The college estimated that Scotland will face a shortfall of up to 915 GPs by 2020 if the country’s population grows in line with the highest estimates of predicted growth.
Even if the population increases at its lowest rate, an extra 563 GPs will be required to meet demand, according to the estimates.
The results come as a ComRes poll of the Scottish public showed that over a third (36%) said they had struggled to secure a GP appointment within 48 hours of trying to book an appointment.
The Com Res findings showed public support for the country’s GPs was high, the RCGP said, with 73% of those polled agreeing that the Scottish government should provide financial incentives for under-doctored areas.
Immediate action required
Dr Miles Mack, chairman of RCGP Scotland, said ‘immediate action and radical thinking’ was needed to ‘save the system’. He called on political parties in Scotland to pledge more GPs and increase general practice’s share of funding up to 11%.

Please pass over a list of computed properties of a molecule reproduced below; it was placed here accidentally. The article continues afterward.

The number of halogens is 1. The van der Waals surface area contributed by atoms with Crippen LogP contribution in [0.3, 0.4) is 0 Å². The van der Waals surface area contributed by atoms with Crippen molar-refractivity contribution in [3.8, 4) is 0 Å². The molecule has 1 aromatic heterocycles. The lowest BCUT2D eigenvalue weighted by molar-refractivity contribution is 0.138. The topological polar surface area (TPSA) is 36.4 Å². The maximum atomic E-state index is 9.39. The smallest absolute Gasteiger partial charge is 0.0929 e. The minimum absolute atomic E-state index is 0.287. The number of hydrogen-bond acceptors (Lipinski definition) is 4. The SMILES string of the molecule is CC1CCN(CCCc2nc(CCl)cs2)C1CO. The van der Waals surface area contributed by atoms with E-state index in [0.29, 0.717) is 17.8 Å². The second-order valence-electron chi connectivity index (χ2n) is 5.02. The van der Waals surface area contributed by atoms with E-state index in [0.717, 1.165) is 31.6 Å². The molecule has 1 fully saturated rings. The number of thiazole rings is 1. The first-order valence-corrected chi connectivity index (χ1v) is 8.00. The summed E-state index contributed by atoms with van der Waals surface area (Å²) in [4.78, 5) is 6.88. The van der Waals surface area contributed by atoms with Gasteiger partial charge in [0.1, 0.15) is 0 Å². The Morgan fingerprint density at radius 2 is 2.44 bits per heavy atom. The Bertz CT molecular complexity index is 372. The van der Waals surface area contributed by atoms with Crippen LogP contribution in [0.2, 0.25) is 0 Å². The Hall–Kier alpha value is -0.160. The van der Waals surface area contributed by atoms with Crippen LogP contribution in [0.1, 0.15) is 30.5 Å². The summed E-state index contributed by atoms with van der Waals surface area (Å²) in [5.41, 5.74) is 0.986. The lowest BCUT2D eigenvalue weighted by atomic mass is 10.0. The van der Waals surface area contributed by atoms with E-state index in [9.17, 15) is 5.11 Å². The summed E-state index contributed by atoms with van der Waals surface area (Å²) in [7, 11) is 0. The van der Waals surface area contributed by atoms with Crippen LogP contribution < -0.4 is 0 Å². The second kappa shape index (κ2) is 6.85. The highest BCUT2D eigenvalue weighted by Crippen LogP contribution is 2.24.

‘These findings are very worrying indeed,’ he said. ‘There is clearly a desperate need for all Scottish politicians to put general practice at the front of their thinking and announcements and to emulate the commitments for England that political leaders there have given regarding sourcing and funding a much larger GP workforce.
‘We have heard one, very welcome, commitment to 500 extra GPs in Scotland from Scottish Labour. What a loss it would be if the other Scottish parties ignored the central hub of the Scottish NHS and did not seize the opportunity to save general practice. Only then will the Scottish public be better served by its health service and the pressure can be lifted from A&E and the rest of the NHS.’
Speaking earlier this year at the Scottish LMC’s conference, GPC Scotland chairman Dr Alan McDevitt said – despite mounting workforce pressures and ‘rock-bottom’ morale – that he was confident the future was bright for Scottish general practice.